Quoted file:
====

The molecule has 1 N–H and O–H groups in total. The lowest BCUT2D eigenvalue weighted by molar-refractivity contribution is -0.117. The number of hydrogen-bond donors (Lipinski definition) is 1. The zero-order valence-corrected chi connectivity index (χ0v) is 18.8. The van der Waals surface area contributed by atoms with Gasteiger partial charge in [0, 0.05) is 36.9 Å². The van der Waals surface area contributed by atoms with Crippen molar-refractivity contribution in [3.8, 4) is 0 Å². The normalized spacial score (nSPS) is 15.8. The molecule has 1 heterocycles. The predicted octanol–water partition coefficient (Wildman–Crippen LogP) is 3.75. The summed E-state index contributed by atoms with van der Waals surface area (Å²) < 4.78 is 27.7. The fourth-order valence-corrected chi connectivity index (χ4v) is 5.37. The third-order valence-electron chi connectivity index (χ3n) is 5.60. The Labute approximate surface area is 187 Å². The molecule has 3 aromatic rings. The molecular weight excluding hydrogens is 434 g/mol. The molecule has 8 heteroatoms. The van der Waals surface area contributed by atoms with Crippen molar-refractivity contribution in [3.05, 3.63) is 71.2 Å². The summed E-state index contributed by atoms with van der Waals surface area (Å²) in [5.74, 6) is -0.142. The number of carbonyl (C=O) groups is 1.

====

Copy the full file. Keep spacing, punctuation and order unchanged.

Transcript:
The molecule has 1 N–H and O–H groups in total. The lowest BCUT2D eigenvalue weighted by molar-refractivity contribution is -0.117. The number of hydrogen-bond donors (Lipinski definition) is 1. The zero-order valence-corrected chi connectivity index (χ0v) is 18.8. The van der Waals surface area contributed by atoms with Gasteiger partial charge in [0, 0.05) is 36.9 Å². The van der Waals surface area contributed by atoms with Crippen molar-refractivity contribution in [3.8, 4) is 0 Å². The normalized spacial score (nSPS) is 15.8. The molecule has 1 heterocycles. The predicted octanol–water partition coefficient (Wildman–Crippen LogP) is 3.75. The summed E-state index contributed by atoms with van der Waals surface area (Å²) < 4.78 is 27.7. The fourth-order valence-corrected chi connectivity index (χ4v) is 5.37. The third-order valence-electron chi connectivity index (χ3n) is 5.60. The Labute approximate surface area is 187 Å². The molecule has 3 aromatic rings. The molecular weight excluding hydrogens is 434 g/mol. The molecule has 8 heteroatoms. The van der Waals surface area contributed by atoms with Crippen molar-refractivity contribution in [3.05, 3.63) is 71.2 Å². The summed E-state index contributed by atoms with van der Waals surface area (Å²) in [5.74, 6) is -0.142. The number of carbonyl (C=O) groups is 1.